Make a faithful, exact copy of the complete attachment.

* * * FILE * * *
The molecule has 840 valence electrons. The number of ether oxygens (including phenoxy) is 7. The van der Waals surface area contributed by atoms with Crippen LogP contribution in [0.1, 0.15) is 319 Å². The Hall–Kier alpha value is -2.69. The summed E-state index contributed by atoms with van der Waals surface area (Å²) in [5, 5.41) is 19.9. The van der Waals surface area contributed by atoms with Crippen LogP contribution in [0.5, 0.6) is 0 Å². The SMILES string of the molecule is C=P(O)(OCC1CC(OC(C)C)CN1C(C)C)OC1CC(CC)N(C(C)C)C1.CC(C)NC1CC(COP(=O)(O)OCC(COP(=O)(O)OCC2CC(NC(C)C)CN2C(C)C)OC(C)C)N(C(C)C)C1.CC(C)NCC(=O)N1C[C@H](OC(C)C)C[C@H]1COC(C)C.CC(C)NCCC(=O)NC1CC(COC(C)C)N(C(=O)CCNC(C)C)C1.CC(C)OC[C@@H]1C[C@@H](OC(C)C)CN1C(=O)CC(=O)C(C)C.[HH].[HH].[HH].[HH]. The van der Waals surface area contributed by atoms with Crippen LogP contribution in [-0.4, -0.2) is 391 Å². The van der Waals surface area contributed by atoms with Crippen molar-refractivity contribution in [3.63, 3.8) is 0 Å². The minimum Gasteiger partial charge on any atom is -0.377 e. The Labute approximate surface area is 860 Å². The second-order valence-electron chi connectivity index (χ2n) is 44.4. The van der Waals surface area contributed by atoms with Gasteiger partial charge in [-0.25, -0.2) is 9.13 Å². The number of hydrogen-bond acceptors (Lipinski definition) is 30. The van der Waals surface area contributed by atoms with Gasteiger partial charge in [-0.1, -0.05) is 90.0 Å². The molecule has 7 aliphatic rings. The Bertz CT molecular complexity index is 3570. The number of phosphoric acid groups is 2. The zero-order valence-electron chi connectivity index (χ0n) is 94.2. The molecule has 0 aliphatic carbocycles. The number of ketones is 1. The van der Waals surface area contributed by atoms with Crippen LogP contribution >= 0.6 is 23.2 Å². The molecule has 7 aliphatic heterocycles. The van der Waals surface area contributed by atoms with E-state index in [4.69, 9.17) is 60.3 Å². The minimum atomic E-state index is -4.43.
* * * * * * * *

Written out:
The molecule has 840 valence electrons. The number of ether oxygens (including phenoxy) is 7. The van der Waals surface area contributed by atoms with Crippen LogP contribution in [0.1, 0.15) is 319 Å². The Hall–Kier alpha value is -2.69. The summed E-state index contributed by atoms with van der Waals surface area (Å²) in [5, 5.41) is 19.9. The van der Waals surface area contributed by atoms with Crippen LogP contribution in [0.5, 0.6) is 0 Å². The SMILES string of the molecule is C=P(O)(OCC1CC(OC(C)C)CN1C(C)C)OC1CC(CC)N(C(C)C)C1.CC(C)NC1CC(COP(=O)(O)OCC(COP(=O)(O)OCC2CC(NC(C)C)CN2C(C)C)OC(C)C)N(C(C)C)C1.CC(C)NCC(=O)N1C[C@H](OC(C)C)C[C@H]1COC(C)C.CC(C)NCCC(=O)NC1CC(COC(C)C)N(C(=O)CCNC(C)C)C1.CC(C)OC[C@@H]1C[C@@H](OC(C)C)CN1C(=O)CC(=O)C(C)C.[HH].[HH].[HH].[HH]. The van der Waals surface area contributed by atoms with Crippen LogP contribution in [-0.4, -0.2) is 391 Å². The van der Waals surface area contributed by atoms with Crippen molar-refractivity contribution in [3.63, 3.8) is 0 Å². The minimum Gasteiger partial charge on any atom is -0.377 e. The Labute approximate surface area is 860 Å². The second-order valence-electron chi connectivity index (χ2n) is 44.4. The van der Waals surface area contributed by atoms with Gasteiger partial charge in [-0.25, -0.2) is 9.13 Å². The number of hydrogen-bond acceptors (Lipinski definition) is 30. The van der Waals surface area contributed by atoms with Gasteiger partial charge in [-0.1, -0.05) is 90.0 Å². The molecule has 7 aliphatic rings. The Bertz CT molecular complexity index is 3570. The number of phosphoric acid groups is 2. The zero-order valence-electron chi connectivity index (χ0n) is 94.2. The molecule has 0 aliphatic carbocycles. The number of ketones is 1. The van der Waals surface area contributed by atoms with Crippen LogP contribution >= 0.6 is 23.2 Å². The molecule has 7 aliphatic heterocycles. The van der Waals surface area contributed by atoms with E-state index in [4.69, 9.17) is 60.3 Å². The minimum atomic E-state index is -4.43.